Strongyloidiasis is infection with the roundworm Strongyloides stercoralis (S. stercoralis).
Causes, incidence, and risk factors
S. stercoralis is a roundworm that is fairly common in warm, moist areas. Rarely, it can be found as far north as Canada.
People catch the infection when they come in contact with soil contaminated with the worms.
The tiny worm is barely visible to the naked eye. Young roundworms can move through a person's skin and into the bloodstream to the lungs and airways. As the worms grow older, they bury themselves in the walls of the intestines. Later, they produce eggs in the intestines. Areas where the worms go through the skin may become red and painful.
This infection is uncommon in the United States. Most cases seen in North America are brought by travelers who have visited or lived in South America or Africa.
Most of the time, there are no symptoms.
If there are symptoms, they may include:
Signs and tests
The following tests may be done:
- Blood antigen test for S. stercoralis
- Complete blood count with differential
- Duodenal aspiration to check for S. stercoralis
- Sputum culture to check for S. stercoralis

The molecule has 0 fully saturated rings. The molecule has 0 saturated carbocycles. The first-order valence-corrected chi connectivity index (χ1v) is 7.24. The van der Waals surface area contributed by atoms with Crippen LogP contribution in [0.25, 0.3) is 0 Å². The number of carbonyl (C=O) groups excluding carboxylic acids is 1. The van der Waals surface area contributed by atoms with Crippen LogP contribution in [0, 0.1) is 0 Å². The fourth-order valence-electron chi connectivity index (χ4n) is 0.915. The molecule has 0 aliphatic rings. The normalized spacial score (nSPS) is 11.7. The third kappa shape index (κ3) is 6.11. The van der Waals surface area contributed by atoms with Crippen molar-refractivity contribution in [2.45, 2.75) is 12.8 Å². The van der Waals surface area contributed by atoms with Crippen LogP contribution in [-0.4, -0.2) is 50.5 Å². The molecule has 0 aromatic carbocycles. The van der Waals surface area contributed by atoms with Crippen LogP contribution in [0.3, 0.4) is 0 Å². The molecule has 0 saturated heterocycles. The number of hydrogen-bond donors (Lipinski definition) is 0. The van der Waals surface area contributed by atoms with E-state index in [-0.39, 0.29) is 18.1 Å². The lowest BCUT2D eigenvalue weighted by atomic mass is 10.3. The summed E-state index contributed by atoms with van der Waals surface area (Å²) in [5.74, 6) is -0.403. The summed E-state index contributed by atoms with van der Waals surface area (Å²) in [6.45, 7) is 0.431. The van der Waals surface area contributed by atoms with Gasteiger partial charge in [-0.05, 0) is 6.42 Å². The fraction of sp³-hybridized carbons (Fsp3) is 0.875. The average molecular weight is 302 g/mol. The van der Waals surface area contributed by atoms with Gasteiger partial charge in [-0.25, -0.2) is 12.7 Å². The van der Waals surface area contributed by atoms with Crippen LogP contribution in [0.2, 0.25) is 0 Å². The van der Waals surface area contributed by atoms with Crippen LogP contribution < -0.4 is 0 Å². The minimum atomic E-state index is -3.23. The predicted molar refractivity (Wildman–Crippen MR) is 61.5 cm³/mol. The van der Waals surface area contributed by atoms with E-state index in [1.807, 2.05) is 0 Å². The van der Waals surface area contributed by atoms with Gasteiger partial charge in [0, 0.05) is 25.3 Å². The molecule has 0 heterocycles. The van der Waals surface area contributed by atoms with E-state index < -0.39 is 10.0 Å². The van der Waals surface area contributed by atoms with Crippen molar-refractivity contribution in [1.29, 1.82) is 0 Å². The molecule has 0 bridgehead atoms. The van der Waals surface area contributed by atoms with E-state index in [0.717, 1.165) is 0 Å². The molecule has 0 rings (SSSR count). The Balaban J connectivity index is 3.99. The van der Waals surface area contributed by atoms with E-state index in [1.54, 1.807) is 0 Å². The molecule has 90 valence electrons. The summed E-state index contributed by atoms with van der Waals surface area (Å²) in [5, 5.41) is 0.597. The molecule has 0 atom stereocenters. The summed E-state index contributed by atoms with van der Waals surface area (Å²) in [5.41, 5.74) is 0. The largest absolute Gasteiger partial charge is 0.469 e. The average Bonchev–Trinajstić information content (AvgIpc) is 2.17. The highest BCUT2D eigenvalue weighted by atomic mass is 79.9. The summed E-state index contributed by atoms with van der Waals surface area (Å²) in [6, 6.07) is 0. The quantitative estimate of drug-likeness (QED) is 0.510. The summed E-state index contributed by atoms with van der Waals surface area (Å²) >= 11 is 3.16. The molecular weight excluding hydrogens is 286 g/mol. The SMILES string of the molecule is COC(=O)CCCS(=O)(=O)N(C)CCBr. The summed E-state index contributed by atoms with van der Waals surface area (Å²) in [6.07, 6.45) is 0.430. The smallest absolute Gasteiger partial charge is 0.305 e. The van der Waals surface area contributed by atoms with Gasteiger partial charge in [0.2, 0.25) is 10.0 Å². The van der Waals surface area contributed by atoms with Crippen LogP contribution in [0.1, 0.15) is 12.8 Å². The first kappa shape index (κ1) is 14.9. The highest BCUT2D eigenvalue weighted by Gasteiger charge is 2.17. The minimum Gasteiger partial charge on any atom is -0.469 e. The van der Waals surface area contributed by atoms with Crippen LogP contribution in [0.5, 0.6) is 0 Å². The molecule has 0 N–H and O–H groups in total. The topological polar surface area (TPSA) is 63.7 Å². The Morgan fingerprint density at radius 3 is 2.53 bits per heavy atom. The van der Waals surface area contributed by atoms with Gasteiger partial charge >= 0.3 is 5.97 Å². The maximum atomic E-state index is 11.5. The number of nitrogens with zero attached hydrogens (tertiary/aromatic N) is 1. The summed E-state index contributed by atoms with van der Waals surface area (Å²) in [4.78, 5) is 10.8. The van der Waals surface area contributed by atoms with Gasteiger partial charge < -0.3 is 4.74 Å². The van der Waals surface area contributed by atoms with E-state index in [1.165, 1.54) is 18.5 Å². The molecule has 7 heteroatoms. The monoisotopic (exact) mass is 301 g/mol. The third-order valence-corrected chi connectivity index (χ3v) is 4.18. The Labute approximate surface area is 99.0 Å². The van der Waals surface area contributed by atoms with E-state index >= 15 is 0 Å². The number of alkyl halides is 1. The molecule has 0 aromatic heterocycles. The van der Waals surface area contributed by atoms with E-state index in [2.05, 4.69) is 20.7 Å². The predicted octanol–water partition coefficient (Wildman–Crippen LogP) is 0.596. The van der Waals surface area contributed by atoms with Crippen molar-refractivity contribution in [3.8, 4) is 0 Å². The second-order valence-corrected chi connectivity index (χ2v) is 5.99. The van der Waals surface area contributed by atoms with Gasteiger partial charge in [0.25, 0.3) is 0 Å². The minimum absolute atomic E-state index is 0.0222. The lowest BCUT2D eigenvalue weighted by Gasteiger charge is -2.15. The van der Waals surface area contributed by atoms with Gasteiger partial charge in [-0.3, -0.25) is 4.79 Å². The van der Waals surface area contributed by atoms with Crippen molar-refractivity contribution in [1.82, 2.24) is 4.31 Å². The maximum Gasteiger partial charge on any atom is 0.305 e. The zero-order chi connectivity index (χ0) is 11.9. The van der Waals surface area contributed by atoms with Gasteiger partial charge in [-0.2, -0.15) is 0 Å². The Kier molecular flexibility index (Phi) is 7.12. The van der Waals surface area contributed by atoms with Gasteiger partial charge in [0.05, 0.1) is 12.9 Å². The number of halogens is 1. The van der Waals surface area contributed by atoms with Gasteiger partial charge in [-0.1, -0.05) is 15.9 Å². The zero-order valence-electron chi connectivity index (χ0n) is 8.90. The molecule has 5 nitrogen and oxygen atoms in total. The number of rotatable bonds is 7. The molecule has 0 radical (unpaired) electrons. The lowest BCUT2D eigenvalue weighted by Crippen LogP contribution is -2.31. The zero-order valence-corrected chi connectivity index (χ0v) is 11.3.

- Stool sample exam to check for S. stercoralis
The goal of treatment is to eliminate the worms with anti-worm medications such as ivermectin.
In some cases, such as in those who will be taking immunosuppressive drugs, people with no symptoms are treated.
Full recovery with eradication of parasites is expected with adequate treatment. Sometimes treatment needs to be repeated.
Infections that are widespread often have a poor outcome, especially in people with weakened immune systems.
- Acute pulmonary eosinophilia (Loeffler's syndrome)
- Disseminated strongyloidiasis, especially in patients with HIV or an otherwise compromised immune system
- Malnutrition due to problems absorbing nutrients from the gastrointestinal tract (malabsorption)
Calling your health care provider
Call for an appointment with your health care provider if you have symptoms of strongyloidiasis.
Good personal hygiene can reduce the risk of strongyloidiasis. Adequate public health services and sanitary facilities provide good control of infection.
ReferencesKazura JW. Nematode infections. In: Goldman L, Ausiello D, eds. Cecil Medicine. 23rd ed. Philadelphia, Pa: Saunders Elsevier; 2007: chap 378.
David C. Dugdale, III, MD, Professor of Medicine, Division of General Medicine, Department of Medicine, University of Washington School of Medicine; Jatin M. Vyas, MD, PhD, Assistant Professor in Medicine, Harvard Medical School, Assistant in Medicine, Division of Infectious Disease, Department of Medicine, Massachusetts General Hospital. Also reviewed by David Zieve, MD, MHA, Medical Director, A.D.A.M., Inc.
The information provided herein should not be used during any medical emergency or for the diagnosis or treatment of any medical condition. A licensed medical professional should be consulted for diagnosis and treatment of any and all medical conditions. Call 911 for all medical emergencies. Links to other sites are provided for information only -- they do not constitute endorsements of those other sites. © 1997-
A.D.A.M., Inc. Any duplication or distribution of the information contained herein is strictly prohibited.